Choosing the right marketplace is important when you’re selling online. Every e-commerce marketplace has different features when it comes to accessibility, security, and quality of life. One thing every seller should be concerned with though, is fees. Most sites take a portion of your sale as fees in return for letting your sell “for free” on their site, but some do not. In this post, I’m going to break down a few of the more popular websites and what kind of fees they charge so that you can have a clearer picture when choosing where to sell online.
Figuring out exactly what you’re going to pay on Amazon is no easy task. Searching up “Amazon fees” on google leads you to a landing page that brings you to choose either “professional” or “personal” and then prompts you to sign in with your account without accurately displaying your fees. To get the exact fees you will pay for either option you have to click a link to go to another page, the “fee schedule”. When you do you find this.
Here we see that fees are broken down into “per item” and “referral fees”. The chart shows that average fees are about 15% off the price of the item paid by the buyer, depending on the category your item is in. Preferential fees are available to those who buy a professional seller account, which waives the per item fee and reduces the referral fees. However, access to these (still high) fees costs $40 a year and probably costs more than its worth for anyone selling at the individual level.
Ebay’s page is much more clearly laid out, no jumping through hoops required. Everything is readily available on this page. For the basic fees at the free level there will be a 10% final value fee taken off the amount the seller pays, and if you list more than 50 items a month a $.30 fee applies per item. Upgrading your listing to give it a subtitle, use bold, or list in multiple categories also incurs various fees.
Ebay also offers the ability to upgrade to a professional account by selling with an ebay store. This service costs $25 a month for a basic store, $75 a month for a premium store, and $350 a month for an anchor store. Each type of store comes with additional benefits, which you can read about here.
Jet is a newer online marketplace that was recently acquired by Walmart. Jet seems primarily focused on attracting larger sellers, but as far as I can tell there’s nothing stopping smaller retailers from jumping on. Jet does feature an application process though, so they can choose who sells on their marketplace. After being approved as a seller on Jet, what will your fees look like? Well, they look similar to Amazon, quite frankly. Seller fees on Jet are 15% except in some cases, which they have compiled on this table below:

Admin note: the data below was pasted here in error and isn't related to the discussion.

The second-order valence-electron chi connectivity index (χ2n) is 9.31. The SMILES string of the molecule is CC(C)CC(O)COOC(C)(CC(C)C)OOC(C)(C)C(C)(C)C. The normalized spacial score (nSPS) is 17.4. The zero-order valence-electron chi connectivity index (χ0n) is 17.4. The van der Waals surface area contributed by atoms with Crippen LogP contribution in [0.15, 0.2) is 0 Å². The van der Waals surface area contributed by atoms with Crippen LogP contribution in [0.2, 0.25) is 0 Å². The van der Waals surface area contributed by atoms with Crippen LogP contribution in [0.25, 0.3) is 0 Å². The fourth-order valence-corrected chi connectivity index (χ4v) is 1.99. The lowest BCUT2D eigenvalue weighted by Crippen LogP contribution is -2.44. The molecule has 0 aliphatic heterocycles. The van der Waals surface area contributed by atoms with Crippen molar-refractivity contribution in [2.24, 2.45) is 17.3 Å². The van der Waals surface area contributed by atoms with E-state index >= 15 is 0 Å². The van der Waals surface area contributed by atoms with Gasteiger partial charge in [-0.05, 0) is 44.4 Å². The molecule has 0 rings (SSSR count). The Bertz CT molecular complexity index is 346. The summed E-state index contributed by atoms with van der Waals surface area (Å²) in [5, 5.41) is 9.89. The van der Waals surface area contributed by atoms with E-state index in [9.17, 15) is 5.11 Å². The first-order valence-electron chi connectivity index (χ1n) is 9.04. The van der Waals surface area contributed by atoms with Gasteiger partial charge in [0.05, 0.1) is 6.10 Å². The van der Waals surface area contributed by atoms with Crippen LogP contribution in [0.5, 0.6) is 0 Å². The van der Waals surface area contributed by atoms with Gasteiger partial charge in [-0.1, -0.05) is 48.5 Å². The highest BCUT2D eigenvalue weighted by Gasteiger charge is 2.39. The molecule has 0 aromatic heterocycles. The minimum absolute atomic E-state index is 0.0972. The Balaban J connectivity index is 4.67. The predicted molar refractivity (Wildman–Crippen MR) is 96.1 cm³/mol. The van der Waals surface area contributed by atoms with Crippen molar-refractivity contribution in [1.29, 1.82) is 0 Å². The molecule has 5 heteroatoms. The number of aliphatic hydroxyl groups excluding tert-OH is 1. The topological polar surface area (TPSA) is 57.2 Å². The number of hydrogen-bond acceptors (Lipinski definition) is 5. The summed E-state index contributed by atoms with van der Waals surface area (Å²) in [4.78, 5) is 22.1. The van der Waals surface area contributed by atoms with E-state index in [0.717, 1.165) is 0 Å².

This table is available in Jet’s PDF seller manual, which can be found here.
Etsy is a site specifically for handmade and artisan items and offers two levels of fees like Amazon and Ebay. The basic level of fees for Etsy is an up-front $0.20 per listing plus 3.5% of the selling price of the item. There are also fees of $0.20 for auto renewing your listing if you sell less than the maximum amount (like selling 4 out of 5 items available) and other variable fees for selling more than one item at a time. Etsy also charges a 2.5% fee if you list your item in a currency that does not match your bank account currency. There is also a direct checkout fee for processing payments made by credit or debit card.
Etsy’s premium service is called “pattern” and gives you your own site. This costs $15 a month plus a fee to purchase a domain name. However, on Etsy you still pay the $.20 fee for listing your item both on your pattern site and Etsy, and you still pay the 3.5% fee as well. The direct checkout fee also applies to pattern users. Pattern does not seem to save the seller any money at all on fees, and serves mostly to generate an exclusive page for your item(s).
Etsy’s comprehensive list of fees can be found here.
Rakuten lays out its fees very clearly and simply. Rakuten starts with a $0.99 per item fee for everything sold on the site. It’s important to note that this fee is per item, not per transaction. So your fee for a buyer buying 1 pair of headphones would be $.99, but the fee would be $1.98 no matter if one buyer buys 2 pairs of headphones or two buyers buy 1 pair each. Rakuten also takes a commission of between 8% to 15% off your item sold, and this percentage is inclusive of credit card processing fees.
Despite Rakuten’s fees being on the higher side, I do have to admit their categories are far simpler than Amazon’s, which makes things a lot less confusing for the seller. Below I’ve included Rakuten’s basic table of its fees, which is also available on its site here.
BriskSale is a new and free e-commerce marketplace. As you can see here, BriskSale charges its sellers zero fees. That’s no listing fees, no marketplace fees, and no card processing fees, which is pretty cool. BriskSale offers stores to its sellers like Ebay and Etsy, however, with a BriskSale store sellers pay nothing to have their items organized and for sale in their own unique space.
That’s it for now! If anyone thinks I missed a marketplace, please let me know and I’ll edit it in, but for now I think this is one of the better fee breakdowns on the internet. Its important to be informed when choosing where to sell online, so I hope you keep all the fee information close when choosing your online marketplace. Just from a quick skim, it seems like Jet, Amazon, and Rakuten have the highest fees depending on the category, with Ebay and Etsy having slightly lower fees. BriskSale is the only truly free marketplace on the list, and it’s really the only free marketplace on the internet that can be compared to paid marketplaces. As a closing note, keep in mind that sites using PayPal as their payment processor sometimes apply PayPal fees of about 3% on top of their selling fees. This is a sneaky trick to watch out for.